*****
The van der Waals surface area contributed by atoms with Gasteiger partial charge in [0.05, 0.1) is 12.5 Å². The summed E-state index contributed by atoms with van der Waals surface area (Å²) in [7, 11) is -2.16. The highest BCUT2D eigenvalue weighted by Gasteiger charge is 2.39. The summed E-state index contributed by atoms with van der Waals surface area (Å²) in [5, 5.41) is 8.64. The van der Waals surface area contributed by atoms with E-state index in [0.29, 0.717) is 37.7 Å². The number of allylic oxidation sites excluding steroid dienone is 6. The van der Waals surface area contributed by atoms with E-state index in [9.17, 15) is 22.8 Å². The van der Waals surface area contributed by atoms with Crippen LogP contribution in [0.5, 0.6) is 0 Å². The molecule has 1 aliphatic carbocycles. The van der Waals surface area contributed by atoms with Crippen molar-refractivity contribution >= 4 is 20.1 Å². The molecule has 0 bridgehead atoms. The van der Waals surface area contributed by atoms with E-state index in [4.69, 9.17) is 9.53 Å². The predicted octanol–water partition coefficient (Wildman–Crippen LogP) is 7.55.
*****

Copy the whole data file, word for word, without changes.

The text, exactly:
The van der Waals surface area contributed by atoms with Gasteiger partial charge in [0.05, 0.1) is 12.5 Å². The summed E-state index contributed by atoms with van der Waals surface area (Å²) in [7, 11) is -2.16. The highest BCUT2D eigenvalue weighted by Gasteiger charge is 2.39. The summed E-state index contributed by atoms with van der Waals surface area (Å²) in [5, 5.41) is 8.64. The van der Waals surface area contributed by atoms with E-state index in [0.29, 0.717) is 37.7 Å². The number of allylic oxidation sites excluding steroid dienone is 6. The van der Waals surface area contributed by atoms with E-state index in [9.17, 15) is 22.8 Å². The van der Waals surface area contributed by atoms with Crippen LogP contribution in [0.5, 0.6) is 0 Å². The molecule has 1 aliphatic carbocycles. The van der Waals surface area contributed by atoms with Crippen molar-refractivity contribution >= 4 is 20.1 Å². The molecule has 0 bridgehead atoms. The van der Waals surface area contributed by atoms with E-state index in [4.69, 9.17) is 9.53 Å². The predicted octanol–water partition coefficient (Wildman–Crippen LogP) is 7.55.